First off, I hope my question makes sense and is even possible! From what I've read about TCP sockets and Boost::ASIO, I think it should be.
What I'm trying to do is to set up two machines and have a working bi-directional read/write link over TCP between them. Either party should be able to send some data to be used by the other party.
The first confusing part about TCP(/IP?) is that it requires this client/server model. However, reading shows that either side is capable of writing or reading, so I'm not yet completely discouraged. I don't mind establishing an arbitrary party as the client and the other as the server. In my application, that can be negotiated ahead of time and is not of concern to me.
Unfortunately, all of the examples I come across seem to focus on a client connecting to a server, and the server immediately sending some bit of data back. But I want the client to be able to write to the server also.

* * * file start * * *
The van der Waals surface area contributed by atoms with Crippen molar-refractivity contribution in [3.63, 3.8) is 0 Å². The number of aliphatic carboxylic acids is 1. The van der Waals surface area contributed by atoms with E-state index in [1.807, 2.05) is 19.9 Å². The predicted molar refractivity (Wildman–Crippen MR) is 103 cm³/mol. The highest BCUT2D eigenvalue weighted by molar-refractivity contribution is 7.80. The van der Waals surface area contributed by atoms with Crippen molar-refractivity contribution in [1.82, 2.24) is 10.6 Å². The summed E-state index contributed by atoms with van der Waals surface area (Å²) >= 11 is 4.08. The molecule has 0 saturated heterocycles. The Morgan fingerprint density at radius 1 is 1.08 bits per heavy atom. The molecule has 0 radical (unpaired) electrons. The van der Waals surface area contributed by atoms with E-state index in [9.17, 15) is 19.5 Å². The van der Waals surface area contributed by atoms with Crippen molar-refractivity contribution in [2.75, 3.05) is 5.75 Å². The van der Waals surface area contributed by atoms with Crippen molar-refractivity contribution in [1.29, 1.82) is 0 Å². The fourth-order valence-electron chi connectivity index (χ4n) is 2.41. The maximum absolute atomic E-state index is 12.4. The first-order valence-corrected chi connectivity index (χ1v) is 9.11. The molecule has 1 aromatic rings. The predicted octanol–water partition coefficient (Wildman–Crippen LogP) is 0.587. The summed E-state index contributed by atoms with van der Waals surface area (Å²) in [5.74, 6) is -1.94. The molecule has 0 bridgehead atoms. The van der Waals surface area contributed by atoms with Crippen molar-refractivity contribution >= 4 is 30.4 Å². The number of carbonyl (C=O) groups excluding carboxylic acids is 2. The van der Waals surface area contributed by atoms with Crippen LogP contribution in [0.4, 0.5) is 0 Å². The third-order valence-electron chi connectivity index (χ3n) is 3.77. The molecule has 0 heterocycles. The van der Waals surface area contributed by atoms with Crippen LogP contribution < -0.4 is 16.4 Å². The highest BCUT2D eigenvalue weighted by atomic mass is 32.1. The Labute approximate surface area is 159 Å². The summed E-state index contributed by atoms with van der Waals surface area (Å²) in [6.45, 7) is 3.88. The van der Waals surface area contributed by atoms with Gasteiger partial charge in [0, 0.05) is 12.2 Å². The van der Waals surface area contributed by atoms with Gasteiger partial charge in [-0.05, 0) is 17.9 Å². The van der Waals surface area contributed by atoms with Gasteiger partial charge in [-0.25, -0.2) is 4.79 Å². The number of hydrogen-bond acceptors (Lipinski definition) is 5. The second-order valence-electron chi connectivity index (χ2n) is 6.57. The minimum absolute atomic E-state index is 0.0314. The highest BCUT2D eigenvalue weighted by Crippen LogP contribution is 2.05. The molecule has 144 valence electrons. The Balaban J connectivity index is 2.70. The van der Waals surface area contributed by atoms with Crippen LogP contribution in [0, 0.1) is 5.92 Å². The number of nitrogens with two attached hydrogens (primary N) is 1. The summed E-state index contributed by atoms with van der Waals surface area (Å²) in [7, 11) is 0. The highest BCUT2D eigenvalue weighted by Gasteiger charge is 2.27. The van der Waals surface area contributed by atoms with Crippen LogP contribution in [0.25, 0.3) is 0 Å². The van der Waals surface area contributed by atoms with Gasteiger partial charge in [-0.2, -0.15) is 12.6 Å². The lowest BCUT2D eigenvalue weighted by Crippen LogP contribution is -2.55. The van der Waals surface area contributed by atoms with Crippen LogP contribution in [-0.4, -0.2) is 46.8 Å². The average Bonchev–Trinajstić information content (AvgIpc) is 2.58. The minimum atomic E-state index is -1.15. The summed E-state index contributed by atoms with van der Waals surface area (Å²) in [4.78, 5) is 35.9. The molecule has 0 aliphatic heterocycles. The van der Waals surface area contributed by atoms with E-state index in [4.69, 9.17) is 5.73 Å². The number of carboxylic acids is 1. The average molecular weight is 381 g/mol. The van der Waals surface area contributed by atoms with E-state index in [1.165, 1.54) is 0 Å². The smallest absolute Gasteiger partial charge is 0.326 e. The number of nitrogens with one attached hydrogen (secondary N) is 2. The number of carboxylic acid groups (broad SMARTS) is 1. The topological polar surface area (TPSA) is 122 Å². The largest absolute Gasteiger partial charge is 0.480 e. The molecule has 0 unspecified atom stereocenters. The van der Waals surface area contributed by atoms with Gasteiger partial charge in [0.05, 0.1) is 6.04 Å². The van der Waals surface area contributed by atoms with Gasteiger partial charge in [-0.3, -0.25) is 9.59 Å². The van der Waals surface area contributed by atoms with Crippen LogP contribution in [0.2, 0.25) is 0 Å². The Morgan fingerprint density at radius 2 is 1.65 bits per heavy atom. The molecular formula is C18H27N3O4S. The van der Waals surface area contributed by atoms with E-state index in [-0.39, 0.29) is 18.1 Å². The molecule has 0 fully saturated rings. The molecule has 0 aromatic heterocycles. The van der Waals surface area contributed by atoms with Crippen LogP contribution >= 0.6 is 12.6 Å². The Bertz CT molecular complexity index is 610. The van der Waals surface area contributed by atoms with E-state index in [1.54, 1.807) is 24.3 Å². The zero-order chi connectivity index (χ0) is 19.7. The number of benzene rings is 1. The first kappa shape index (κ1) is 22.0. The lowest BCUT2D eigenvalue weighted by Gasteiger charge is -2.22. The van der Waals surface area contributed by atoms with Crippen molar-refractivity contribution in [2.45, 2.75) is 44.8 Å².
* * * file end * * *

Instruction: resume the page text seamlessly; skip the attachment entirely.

I envision some kind of loop wherein I call
io_service.poll(). If the polling shows that the other party is waiting to send some data, it will call
read() and accept that data. If there's nothing waiting in the queue, and it has data to send, then it will call
write(). With both sides doing this, they should be able to both read and write to each other.
My concern is how to avoid situations in which both enter into some synchronous write() operation at the same time. They both have data to send, and then sit there waiting to send it on both sides. Does that problem just imply that I should only do asynchronous
read()? In that case, will things blow up if both sides of a connection try to write asynchronously at the same time?
I'm hoping somebody can ideally:
1) Provide a very high-level structure or best practice approach which could accomplish this task from both client and server perspectives
or, somewhat less ideally,
2) Say that what I'm trying to do is impossible and perhaps suggest a workaround of some kind.